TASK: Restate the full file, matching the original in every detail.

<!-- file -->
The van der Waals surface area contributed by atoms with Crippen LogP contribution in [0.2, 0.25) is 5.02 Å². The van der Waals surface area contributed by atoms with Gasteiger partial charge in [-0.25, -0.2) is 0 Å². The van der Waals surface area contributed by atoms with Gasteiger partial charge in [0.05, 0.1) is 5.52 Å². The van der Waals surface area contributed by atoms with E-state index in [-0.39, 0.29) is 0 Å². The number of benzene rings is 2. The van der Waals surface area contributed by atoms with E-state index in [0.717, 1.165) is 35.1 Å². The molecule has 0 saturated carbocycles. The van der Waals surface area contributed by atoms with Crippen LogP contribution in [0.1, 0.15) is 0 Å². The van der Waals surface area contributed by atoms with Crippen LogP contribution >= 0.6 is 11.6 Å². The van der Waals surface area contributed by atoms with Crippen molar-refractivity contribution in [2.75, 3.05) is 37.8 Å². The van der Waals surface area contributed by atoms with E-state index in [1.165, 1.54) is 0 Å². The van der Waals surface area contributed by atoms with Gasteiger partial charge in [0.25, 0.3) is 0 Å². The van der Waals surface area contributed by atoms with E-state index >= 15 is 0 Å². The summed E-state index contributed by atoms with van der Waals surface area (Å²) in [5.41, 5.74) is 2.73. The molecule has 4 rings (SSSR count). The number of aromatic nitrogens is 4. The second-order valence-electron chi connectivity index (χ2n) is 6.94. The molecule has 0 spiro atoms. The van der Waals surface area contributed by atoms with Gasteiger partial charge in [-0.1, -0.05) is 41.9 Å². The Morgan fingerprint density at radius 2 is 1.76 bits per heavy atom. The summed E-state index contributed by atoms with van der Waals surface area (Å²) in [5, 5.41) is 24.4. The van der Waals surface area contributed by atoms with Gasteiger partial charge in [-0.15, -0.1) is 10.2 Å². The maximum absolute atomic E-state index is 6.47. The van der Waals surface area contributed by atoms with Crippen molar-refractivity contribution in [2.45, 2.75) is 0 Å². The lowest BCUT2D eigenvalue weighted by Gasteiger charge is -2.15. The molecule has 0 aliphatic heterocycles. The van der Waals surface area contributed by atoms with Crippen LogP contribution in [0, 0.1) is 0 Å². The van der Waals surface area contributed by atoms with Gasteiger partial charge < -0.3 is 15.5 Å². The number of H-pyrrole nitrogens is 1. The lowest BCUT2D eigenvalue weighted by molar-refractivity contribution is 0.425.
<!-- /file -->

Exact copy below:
The van der Waals surface area contributed by atoms with Crippen LogP contribution in [0.2, 0.25) is 5.02 Å². The van der Waals surface area contributed by atoms with Gasteiger partial charge in [-0.25, -0.2) is 0 Å². The van der Waals surface area contributed by atoms with Gasteiger partial charge in [0.05, 0.1) is 5.52 Å². The van der Waals surface area contributed by atoms with E-state index in [-0.39, 0.29) is 0 Å². The number of benzene rings is 2. The van der Waals surface area contributed by atoms with E-state index in [0.717, 1.165) is 35.1 Å². The molecule has 0 saturated carbocycles. The van der Waals surface area contributed by atoms with Crippen LogP contribution in [0.1, 0.15) is 0 Å². The van der Waals surface area contributed by atoms with Crippen LogP contribution >= 0.6 is 11.6 Å². The van der Waals surface area contributed by atoms with Crippen molar-refractivity contribution in [2.75, 3.05) is 37.8 Å². The van der Waals surface area contributed by atoms with E-state index in [1.165, 1.54) is 0 Å². The van der Waals surface area contributed by atoms with Gasteiger partial charge in [0.25, 0.3) is 0 Å². The van der Waals surface area contributed by atoms with E-state index >= 15 is 0 Å². The summed E-state index contributed by atoms with van der Waals surface area (Å²) in [5.41, 5.74) is 2.73. The molecule has 4 rings (SSSR count). The number of aromatic nitrogens is 4. The second-order valence-electron chi connectivity index (χ2n) is 6.94. The molecule has 0 spiro atoms. The van der Waals surface area contributed by atoms with Gasteiger partial charge in [-0.1, -0.05) is 41.9 Å². The Morgan fingerprint density at radius 2 is 1.76 bits per heavy atom. The summed E-state index contributed by atoms with van der Waals surface area (Å²) in [5, 5.41) is 24.4. The van der Waals surface area contributed by atoms with Gasteiger partial charge in [-0.15, -0.1) is 10.2 Å². The maximum absolute atomic E-state index is 6.47. The van der Waals surface area contributed by atoms with Crippen molar-refractivity contribution in [2.45, 2.75) is 0 Å². The lowest BCUT2D eigenvalue weighted by Gasteiger charge is -2.15. The molecule has 0 aliphatic heterocycles. The van der Waals surface area contributed by atoms with Crippen LogP contribution in [0, 0.1) is 0 Å². The van der Waals surface area contributed by atoms with Gasteiger partial charge < -0.3 is 15.5 Å². The number of H-pyrrole nitrogens is 1. The lowest BCUT2D eigenvalue weighted by molar-refractivity contribution is 0.425.